There is a growing belief that the Falcons, scheduled to draft eighth overall, may attempt to trade up a few spots in tonight's first round for a chance to take former Florida outside linebacker Dante Fowler or, should he unexpectedly fall that far, USC defensive end Leonard Williams.
So let me weigh in on that issue and others:
1. POSITION NEED: Could the Falcons use Fowler, Williams, Clemson OLB Vic Beasley or any other potential impact player in the front seven? Duh. As I wrote in this column on MyAJC.com , the team has drafted 13 defensive linemen and linebackers in the first five rounds since general manager Thomas Dimitroff arrived in 2008 and only two amounted to anything, relative to their draft position: middle linebacker Curtis Lofton and linebacker/end Kroy Biermann. Click the link for more but here's the first quote from new Falcons Dan Quinn, a long-time defensive assistant: "When I see quarterbacks are able to throw it on time and they feel comfortable, it makes my skin crawl."
2. LIKELIHOOD OF DEAL: I hate speculating on these things because there is more bad information -- much of it intentional -- before an NFL draft than any other sports event. But if the Falcons are serious about moving up, they better be right about the guy they're taking because they can't afford another whiff early in the draft, particularly in an area of such great need.
3. THE IRVIN FACTOR: The Falcons would have obvious interest in Seattle defensive end Bruce Irvin, who played for Quinn with the Seahawks and has only one year left on his contract. As Darryl Ledbetter wrote here, the Falcons and Seahawks reportedly have had trade talks. However, the potential of Irvin's acquisition, while significant, shouldn't affect the Falcons' draft strategy. One veteran player won't fix the defense.
4. MY PREFERENCE: The Falcons have multiple needs: end, linebacker, free safety, tight end, running back. For that reason, I'm not a big fan of giving away extra assets for one player, unless that one player has the potential to have a huge impact. (Conversely, I had no problem with the Julio Jones trade a few years ago because Jones has been as good as advertised, the Falcons' desperately needed a game-changer at receiver and he's the best player on the team.) If the Falcons can't get an impact defender drafting eighth, I would be more in favor of them trading down, accumulating more draft picks and re-stocking the roster.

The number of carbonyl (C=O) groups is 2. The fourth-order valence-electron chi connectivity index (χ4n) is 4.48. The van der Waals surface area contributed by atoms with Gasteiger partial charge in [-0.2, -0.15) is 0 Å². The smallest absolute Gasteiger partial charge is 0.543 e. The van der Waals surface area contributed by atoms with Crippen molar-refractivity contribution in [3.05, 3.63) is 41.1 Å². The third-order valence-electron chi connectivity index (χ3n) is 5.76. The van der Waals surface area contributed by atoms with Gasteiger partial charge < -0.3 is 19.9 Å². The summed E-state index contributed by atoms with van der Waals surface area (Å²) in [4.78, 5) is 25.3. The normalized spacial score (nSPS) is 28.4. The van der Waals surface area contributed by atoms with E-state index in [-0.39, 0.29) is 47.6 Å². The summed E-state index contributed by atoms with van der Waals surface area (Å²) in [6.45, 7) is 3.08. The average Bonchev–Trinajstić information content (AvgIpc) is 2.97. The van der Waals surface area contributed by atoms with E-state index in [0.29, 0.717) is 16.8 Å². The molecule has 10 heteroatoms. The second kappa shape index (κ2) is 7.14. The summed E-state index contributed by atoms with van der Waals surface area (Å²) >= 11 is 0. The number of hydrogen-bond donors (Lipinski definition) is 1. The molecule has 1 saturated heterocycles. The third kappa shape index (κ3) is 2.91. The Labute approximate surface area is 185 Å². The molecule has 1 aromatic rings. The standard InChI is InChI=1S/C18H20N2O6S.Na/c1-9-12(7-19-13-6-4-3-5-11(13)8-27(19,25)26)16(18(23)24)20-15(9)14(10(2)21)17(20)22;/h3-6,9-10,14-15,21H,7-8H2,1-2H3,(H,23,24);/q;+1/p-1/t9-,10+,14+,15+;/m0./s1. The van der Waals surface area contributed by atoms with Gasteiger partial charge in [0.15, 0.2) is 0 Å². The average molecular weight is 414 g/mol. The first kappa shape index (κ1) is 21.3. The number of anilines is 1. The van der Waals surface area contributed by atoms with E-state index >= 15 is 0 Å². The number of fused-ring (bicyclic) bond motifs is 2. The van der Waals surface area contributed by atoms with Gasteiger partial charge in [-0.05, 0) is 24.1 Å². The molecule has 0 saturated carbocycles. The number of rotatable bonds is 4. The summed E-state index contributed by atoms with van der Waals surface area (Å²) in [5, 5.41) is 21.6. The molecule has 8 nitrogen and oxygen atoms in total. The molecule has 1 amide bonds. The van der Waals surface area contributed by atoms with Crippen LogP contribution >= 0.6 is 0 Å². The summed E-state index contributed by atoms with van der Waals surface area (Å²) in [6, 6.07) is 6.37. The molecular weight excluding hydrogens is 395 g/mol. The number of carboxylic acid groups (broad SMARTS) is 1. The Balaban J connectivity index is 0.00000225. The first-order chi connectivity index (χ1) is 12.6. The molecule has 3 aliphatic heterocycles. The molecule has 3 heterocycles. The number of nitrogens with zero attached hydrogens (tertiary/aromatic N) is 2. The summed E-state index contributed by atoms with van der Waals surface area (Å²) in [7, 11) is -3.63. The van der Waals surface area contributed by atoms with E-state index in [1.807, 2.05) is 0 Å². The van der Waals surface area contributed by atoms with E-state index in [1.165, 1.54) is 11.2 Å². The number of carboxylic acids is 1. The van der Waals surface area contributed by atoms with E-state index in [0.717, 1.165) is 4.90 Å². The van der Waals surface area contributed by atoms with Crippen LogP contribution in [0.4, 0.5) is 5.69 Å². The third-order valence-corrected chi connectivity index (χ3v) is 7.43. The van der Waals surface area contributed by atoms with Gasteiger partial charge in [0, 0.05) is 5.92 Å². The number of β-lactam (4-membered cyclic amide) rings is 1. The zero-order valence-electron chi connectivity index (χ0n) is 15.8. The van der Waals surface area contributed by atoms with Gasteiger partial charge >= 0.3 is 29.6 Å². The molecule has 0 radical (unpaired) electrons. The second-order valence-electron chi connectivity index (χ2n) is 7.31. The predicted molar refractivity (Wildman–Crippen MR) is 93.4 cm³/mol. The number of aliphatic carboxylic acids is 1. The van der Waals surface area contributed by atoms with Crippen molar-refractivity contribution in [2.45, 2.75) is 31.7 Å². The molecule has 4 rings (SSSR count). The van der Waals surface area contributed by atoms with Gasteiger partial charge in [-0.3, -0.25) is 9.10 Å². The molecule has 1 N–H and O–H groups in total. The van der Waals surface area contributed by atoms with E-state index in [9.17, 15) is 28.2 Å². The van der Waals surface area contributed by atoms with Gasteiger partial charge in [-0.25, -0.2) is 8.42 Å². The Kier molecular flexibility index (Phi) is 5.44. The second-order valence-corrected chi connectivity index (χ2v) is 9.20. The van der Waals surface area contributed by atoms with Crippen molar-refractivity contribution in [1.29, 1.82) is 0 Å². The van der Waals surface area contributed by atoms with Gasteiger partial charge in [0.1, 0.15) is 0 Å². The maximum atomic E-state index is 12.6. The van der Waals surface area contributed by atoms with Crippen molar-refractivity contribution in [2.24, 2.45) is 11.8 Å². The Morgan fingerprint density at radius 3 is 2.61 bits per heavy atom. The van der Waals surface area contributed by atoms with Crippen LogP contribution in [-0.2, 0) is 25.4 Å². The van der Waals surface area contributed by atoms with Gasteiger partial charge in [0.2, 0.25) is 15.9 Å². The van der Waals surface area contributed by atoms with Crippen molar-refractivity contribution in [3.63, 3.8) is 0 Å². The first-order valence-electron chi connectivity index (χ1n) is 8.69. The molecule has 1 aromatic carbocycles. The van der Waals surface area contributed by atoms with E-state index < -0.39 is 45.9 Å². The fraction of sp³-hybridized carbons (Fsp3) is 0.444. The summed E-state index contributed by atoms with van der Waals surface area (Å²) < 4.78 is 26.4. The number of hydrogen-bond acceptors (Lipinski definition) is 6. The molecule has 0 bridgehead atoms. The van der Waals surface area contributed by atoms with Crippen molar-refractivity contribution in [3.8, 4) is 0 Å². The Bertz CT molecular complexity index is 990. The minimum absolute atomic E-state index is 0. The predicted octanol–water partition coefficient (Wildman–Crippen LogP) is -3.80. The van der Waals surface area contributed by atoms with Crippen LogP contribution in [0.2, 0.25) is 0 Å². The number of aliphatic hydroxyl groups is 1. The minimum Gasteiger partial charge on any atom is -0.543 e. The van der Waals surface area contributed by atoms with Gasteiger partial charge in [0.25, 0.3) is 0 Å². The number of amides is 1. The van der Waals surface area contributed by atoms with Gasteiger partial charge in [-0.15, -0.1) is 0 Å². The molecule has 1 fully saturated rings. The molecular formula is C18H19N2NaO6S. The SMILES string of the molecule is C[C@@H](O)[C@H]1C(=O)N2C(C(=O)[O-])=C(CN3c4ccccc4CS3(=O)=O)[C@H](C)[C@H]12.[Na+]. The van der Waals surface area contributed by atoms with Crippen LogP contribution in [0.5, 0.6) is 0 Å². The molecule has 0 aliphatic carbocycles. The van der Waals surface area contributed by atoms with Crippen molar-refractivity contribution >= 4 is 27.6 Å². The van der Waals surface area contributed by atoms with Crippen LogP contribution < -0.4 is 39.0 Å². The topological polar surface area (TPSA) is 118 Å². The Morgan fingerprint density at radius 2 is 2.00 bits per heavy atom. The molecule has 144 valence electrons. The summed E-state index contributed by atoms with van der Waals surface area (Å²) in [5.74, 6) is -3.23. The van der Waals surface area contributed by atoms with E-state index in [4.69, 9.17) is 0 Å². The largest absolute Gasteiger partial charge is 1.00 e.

5. THE GURLEY QUESTION: I'm rarely stunned in sports any more. But it would stun me if the Falcons drafted Gurley in the first round. They need a running back and he's a great one but fixing the defense has to be priority one. As talented as Gurley is, I'm also a little concerned about his injury history at Georgia.
6. WHO'S IN CHARGE?: I addressed this a little in the column. Assistant general manager Scott Pioli's primary duties are overseeing the scouting department (college and pro) and preparing for the draft. But he answers to general manager Thomas Dimitroff, who ultimately will take the name off the board on draft night (and days). Quinn, however, has a significant voice -- maybe even a bigger voice than Dimitroff. He had other head coaching opportunities and I don't believe he would've taken the Falcons' job without some assurances that he would be able to help pick the players. He already has final say over the 53-man roster. So when you see players come off the board, think Quinn.
7. FALCONS FILTER: If I'm the Falcons, I steer clear of Randy Gregory and Shane Ray, less because of the issue of their marijuana use (although that shouldn't be completely dismissed) as much as their sheer stupidity for getting caught in the days leading up to the draft or the scouting combine. If a player is that dumb, how can an NFL team trust them with an enormous paycheck and a job? But make no mistake: The overall "Falcons Filter" will allow some players through, which hasn't been the case since Michael Vick's exit. For more on that, click here.